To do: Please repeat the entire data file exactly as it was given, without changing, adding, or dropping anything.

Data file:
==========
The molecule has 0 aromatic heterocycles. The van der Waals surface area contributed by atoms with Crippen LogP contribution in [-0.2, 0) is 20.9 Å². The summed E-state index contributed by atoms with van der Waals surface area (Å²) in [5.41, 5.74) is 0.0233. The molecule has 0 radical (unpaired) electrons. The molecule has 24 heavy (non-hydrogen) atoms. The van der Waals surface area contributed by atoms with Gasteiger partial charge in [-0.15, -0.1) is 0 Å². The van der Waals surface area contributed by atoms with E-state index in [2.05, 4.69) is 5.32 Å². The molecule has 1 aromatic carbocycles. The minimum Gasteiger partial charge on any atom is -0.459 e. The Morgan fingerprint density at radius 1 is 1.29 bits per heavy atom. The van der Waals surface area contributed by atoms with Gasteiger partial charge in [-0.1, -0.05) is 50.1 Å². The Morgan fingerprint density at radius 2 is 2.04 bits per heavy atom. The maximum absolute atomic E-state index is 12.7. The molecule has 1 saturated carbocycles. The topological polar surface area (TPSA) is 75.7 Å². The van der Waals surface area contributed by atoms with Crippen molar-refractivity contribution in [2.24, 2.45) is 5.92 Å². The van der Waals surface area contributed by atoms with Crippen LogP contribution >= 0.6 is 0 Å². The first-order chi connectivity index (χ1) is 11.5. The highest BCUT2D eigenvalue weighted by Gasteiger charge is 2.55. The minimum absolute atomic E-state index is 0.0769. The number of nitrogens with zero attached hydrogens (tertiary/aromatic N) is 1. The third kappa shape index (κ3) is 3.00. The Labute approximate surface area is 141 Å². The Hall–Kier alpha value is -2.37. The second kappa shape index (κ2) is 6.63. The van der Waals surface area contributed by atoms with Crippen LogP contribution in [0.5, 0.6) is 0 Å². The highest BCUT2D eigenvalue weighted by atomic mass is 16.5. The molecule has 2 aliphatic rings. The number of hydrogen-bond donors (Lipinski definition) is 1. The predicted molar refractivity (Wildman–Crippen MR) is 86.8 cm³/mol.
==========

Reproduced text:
The molecule has 0 aromatic heterocycles. The van der Waals surface area contributed by atoms with Crippen LogP contribution in [-0.2, 0) is 20.9 Å². The summed E-state index contributed by atoms with van der Waals surface area (Å²) in [5.41, 5.74) is 0.0233. The molecule has 0 radical (unpaired) electrons. The molecule has 24 heavy (non-hydrogen) atoms. The van der Waals surface area contributed by atoms with Gasteiger partial charge in [-0.15, -0.1) is 0 Å². The van der Waals surface area contributed by atoms with E-state index in [2.05, 4.69) is 5.32 Å². The molecule has 1 aromatic carbocycles. The minimum Gasteiger partial charge on any atom is -0.459 e. The Morgan fingerprint density at radius 1 is 1.29 bits per heavy atom. The van der Waals surface area contributed by atoms with Gasteiger partial charge in [-0.1, -0.05) is 50.1 Å². The Morgan fingerprint density at radius 2 is 2.04 bits per heavy atom. The maximum absolute atomic E-state index is 12.7. The molecule has 1 saturated carbocycles. The topological polar surface area (TPSA) is 75.7 Å². The van der Waals surface area contributed by atoms with Crippen molar-refractivity contribution in [2.24, 2.45) is 5.92 Å². The van der Waals surface area contributed by atoms with Crippen LogP contribution >= 0.6 is 0 Å². The first-order chi connectivity index (χ1) is 11.5. The highest BCUT2D eigenvalue weighted by Gasteiger charge is 2.55. The minimum absolute atomic E-state index is 0.0769. The number of nitrogens with zero attached hydrogens (tertiary/aromatic N) is 1. The third kappa shape index (κ3) is 3.00. The Labute approximate surface area is 141 Å². The Hall–Kier alpha value is -2.37. The second kappa shape index (κ2) is 6.63. The van der Waals surface area contributed by atoms with Crippen LogP contribution in [0.5, 0.6) is 0 Å². The highest BCUT2D eigenvalue weighted by atomic mass is 16.5. The molecule has 2 aliphatic rings. The number of hydrogen-bond donors (Lipinski definition) is 1. The predicted molar refractivity (Wildman–Crippen MR) is 86.8 cm³/mol.